In the second, Private Joker (played by a wisecracking Matthew Modine), who had witnessed Pyle’s self-destruction at the hands of Hartman, has become a military journalist in Vietnam. He then joins American soldiers in the field where they take on and defeat a North Vietnamese sniper, who is also a little girl. That’s basically it as well.
In my opinion, Kubrick had fewer cinematic ideas for Full Metal Jacket than in his previous films, and instead found himself relying on memorable and shocking dialogue to make up the difference. Think about it…what memorable images do we have here? A few, to be sure, especially in the first half. I can see why such a script would appeal to Kubrick. Lots of men in uniform shouting and moving in unison can lead to mathematically precise imagry that you can just load with counterpoint.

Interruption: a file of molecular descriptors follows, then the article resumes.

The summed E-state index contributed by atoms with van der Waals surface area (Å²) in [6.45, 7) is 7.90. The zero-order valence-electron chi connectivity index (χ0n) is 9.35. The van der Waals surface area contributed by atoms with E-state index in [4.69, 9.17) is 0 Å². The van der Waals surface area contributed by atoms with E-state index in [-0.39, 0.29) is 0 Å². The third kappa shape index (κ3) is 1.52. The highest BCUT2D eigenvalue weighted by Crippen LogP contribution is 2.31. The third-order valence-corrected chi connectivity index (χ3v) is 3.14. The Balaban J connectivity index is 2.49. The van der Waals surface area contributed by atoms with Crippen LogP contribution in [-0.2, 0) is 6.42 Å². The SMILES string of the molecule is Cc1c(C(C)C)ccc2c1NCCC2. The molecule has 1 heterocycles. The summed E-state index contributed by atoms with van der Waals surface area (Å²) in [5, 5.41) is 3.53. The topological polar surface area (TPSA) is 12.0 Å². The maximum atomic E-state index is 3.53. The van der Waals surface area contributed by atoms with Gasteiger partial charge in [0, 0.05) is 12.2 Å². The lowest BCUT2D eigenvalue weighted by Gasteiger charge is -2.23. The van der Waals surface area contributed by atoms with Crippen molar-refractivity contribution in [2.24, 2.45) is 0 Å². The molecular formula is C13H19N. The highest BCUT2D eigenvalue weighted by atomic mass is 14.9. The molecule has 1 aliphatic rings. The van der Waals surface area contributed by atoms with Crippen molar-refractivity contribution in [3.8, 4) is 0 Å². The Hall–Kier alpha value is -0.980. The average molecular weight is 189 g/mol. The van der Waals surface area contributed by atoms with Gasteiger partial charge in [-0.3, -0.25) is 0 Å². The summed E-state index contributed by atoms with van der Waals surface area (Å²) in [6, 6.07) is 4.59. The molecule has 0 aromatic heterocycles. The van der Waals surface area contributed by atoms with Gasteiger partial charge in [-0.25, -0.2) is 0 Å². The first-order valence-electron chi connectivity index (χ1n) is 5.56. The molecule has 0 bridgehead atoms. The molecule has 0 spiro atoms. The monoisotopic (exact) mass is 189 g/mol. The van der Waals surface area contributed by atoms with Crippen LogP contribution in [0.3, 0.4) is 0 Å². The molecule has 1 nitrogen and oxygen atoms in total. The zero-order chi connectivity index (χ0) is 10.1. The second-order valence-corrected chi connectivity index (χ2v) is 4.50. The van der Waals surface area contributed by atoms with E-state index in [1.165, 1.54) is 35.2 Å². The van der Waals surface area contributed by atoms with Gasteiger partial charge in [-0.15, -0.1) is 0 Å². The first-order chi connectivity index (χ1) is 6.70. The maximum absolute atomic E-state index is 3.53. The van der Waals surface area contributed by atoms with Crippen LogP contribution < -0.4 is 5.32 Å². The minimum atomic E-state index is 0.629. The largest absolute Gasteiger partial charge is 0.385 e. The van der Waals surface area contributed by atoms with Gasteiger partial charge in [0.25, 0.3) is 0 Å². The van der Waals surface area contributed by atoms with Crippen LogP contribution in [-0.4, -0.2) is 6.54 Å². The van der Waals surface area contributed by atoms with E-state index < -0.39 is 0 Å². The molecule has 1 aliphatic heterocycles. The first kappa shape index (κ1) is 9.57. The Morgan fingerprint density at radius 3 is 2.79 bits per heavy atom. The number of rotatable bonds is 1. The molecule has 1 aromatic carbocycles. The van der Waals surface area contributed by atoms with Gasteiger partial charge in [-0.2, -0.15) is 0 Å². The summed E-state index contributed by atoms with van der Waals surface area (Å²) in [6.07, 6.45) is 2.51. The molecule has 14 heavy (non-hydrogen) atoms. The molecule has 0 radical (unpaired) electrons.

Aside from some great scenes in the marines barracks, however, Full Metal Jacket is not quite like 2001 or A Clockwork Orange or Dr. Strangelove where you can just play it with the sound off or capture images almost at random and still know it’s a Kubrick movie. Indeed, there is less of the visionary genius that sparkled in his earlier masterworks.
This is not to say that Full Metal Jacket is bad film.
The Parris Island chapter is a gripping and well-filmed depiction of life at boot camp. Further, R. Lee. Ermey is just mesmerizing to behold, truly a unique cinematic experience. I don’t think a single actor has ever dominated a film so completely and so brilliantly as R. Lee Ermey did in Full Metal Jacket. I think Kubrick simply recognized the man’s genius, pointed the camera at him, and let him spew pure gold.